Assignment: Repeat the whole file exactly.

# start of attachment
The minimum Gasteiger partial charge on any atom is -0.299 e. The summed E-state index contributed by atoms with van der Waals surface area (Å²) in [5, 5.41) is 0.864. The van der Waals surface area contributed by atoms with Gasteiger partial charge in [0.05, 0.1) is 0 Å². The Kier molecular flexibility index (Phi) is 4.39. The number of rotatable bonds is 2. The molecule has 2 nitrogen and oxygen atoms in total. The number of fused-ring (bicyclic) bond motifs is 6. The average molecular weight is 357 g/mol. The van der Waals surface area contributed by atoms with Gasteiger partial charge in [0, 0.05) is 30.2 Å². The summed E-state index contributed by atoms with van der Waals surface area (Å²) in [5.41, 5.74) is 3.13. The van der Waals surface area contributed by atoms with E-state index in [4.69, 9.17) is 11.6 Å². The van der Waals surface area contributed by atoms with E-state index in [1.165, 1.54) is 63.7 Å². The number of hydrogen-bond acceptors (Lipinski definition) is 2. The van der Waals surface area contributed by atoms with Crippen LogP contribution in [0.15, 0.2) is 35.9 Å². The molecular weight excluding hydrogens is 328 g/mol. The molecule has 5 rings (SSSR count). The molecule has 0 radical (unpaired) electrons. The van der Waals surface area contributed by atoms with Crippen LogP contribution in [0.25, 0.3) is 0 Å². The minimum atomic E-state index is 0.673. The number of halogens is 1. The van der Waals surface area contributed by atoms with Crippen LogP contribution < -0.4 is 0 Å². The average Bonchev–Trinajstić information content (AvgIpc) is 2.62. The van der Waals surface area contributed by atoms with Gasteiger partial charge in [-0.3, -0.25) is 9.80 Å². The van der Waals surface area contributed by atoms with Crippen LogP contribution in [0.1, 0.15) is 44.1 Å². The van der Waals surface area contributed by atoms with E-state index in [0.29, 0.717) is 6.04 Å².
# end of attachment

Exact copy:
The minimum Gasteiger partial charge on any atom is -0.299 e. The summed E-state index contributed by atoms with van der Waals surface area (Å²) in [5, 5.41) is 0.864. The van der Waals surface area contributed by atoms with Gasteiger partial charge in [0.05, 0.1) is 0 Å². The Kier molecular flexibility index (Phi) is 4.39. The number of rotatable bonds is 2. The molecule has 2 nitrogen and oxygen atoms in total. The number of fused-ring (bicyclic) bond motifs is 6. The average molecular weight is 357 g/mol. The van der Waals surface area contributed by atoms with Gasteiger partial charge in [0, 0.05) is 30.2 Å². The summed E-state index contributed by atoms with van der Waals surface area (Å²) in [5.41, 5.74) is 3.13. The van der Waals surface area contributed by atoms with E-state index in [4.69, 9.17) is 11.6 Å². The van der Waals surface area contributed by atoms with E-state index in [1.165, 1.54) is 63.7 Å². The number of hydrogen-bond acceptors (Lipinski definition) is 2. The van der Waals surface area contributed by atoms with Crippen LogP contribution in [0.15, 0.2) is 35.9 Å². The molecular weight excluding hydrogens is 328 g/mol. The molecule has 5 rings (SSSR count). The molecule has 0 radical (unpaired) electrons. The van der Waals surface area contributed by atoms with Crippen LogP contribution in [0.25, 0.3) is 0 Å². The minimum atomic E-state index is 0.673. The number of halogens is 1. The van der Waals surface area contributed by atoms with Crippen LogP contribution < -0.4 is 0 Å². The average Bonchev–Trinajstić information content (AvgIpc) is 2.62. The van der Waals surface area contributed by atoms with Gasteiger partial charge in [-0.3, -0.25) is 9.80 Å². The van der Waals surface area contributed by atoms with Crippen LogP contribution in [0.1, 0.15) is 44.1 Å². The van der Waals surface area contributed by atoms with E-state index in [0.29, 0.717) is 6.04 Å².